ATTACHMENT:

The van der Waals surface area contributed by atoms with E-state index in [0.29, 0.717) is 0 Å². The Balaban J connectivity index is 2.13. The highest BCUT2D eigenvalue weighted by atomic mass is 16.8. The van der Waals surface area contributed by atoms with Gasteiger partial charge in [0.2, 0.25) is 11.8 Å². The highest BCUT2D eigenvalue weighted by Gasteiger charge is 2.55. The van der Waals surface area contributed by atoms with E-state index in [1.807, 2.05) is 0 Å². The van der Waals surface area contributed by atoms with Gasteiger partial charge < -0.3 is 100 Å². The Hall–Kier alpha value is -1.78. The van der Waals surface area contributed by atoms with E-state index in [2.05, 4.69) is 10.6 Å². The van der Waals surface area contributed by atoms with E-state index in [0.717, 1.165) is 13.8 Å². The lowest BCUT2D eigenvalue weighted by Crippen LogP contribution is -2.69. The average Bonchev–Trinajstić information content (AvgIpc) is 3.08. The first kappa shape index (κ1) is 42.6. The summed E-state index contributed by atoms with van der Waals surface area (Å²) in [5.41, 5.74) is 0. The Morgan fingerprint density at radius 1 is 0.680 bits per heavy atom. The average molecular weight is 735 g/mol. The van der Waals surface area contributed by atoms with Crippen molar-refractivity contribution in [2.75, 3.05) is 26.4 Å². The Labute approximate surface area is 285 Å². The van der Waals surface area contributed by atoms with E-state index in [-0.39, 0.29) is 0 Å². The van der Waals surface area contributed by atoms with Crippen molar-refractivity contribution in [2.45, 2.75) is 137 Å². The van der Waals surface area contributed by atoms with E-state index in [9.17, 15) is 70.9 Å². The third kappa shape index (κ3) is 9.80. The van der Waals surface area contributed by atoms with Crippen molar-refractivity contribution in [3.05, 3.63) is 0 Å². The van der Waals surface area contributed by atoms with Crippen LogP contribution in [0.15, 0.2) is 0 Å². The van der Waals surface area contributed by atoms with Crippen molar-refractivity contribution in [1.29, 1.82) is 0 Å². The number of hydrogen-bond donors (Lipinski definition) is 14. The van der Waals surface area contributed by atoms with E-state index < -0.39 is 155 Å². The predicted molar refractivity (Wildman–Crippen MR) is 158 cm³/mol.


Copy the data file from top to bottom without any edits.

The van der Waals surface area contributed by atoms with E-state index in [0.29, 0.717) is 0 Å². The Balaban J connectivity index is 2.13. The highest BCUT2D eigenvalue weighted by atomic mass is 16.8. The van der Waals surface area contributed by atoms with Gasteiger partial charge in [0.2, 0.25) is 11.8 Å². The highest BCUT2D eigenvalue weighted by Gasteiger charge is 2.55. The van der Waals surface area contributed by atoms with E-state index in [1.807, 2.05) is 0 Å². The van der Waals surface area contributed by atoms with Gasteiger partial charge < -0.3 is 100 Å². The Hall–Kier alpha value is -1.78. The van der Waals surface area contributed by atoms with E-state index in [2.05, 4.69) is 10.6 Å². The van der Waals surface area contributed by atoms with E-state index in [0.717, 1.165) is 13.8 Å². The lowest BCUT2D eigenvalue weighted by Crippen LogP contribution is -2.69. The average Bonchev–Trinajstić information content (AvgIpc) is 3.08. The first kappa shape index (κ1) is 42.6. The summed E-state index contributed by atoms with van der Waals surface area (Å²) in [5.41, 5.74) is 0. The Morgan fingerprint density at radius 1 is 0.680 bits per heavy atom. The average molecular weight is 735 g/mol. The van der Waals surface area contributed by atoms with Crippen molar-refractivity contribution in [2.75, 3.05) is 26.4 Å². The Labute approximate surface area is 285 Å². The van der Waals surface area contributed by atoms with E-state index in [-0.39, 0.29) is 0 Å². The van der Waals surface area contributed by atoms with Crippen molar-refractivity contribution in [2.45, 2.75) is 137 Å². The van der Waals surface area contributed by atoms with E-state index in [9.17, 15) is 70.9 Å². The third kappa shape index (κ3) is 9.80. The van der Waals surface area contributed by atoms with Crippen molar-refractivity contribution in [3.05, 3.63) is 0 Å². The van der Waals surface area contributed by atoms with Crippen LogP contribution in [0.15, 0.2) is 0 Å². The van der Waals surface area contributed by atoms with Crippen molar-refractivity contribution in [1.29, 1.82) is 0 Å². The number of hydrogen-bond donors (Lipinski definition) is 14. The van der Waals surface area contributed by atoms with E-state index < -0.39 is 155 Å². The predicted molar refractivity (Wildman–Crippen MR) is 158 cm³/mol.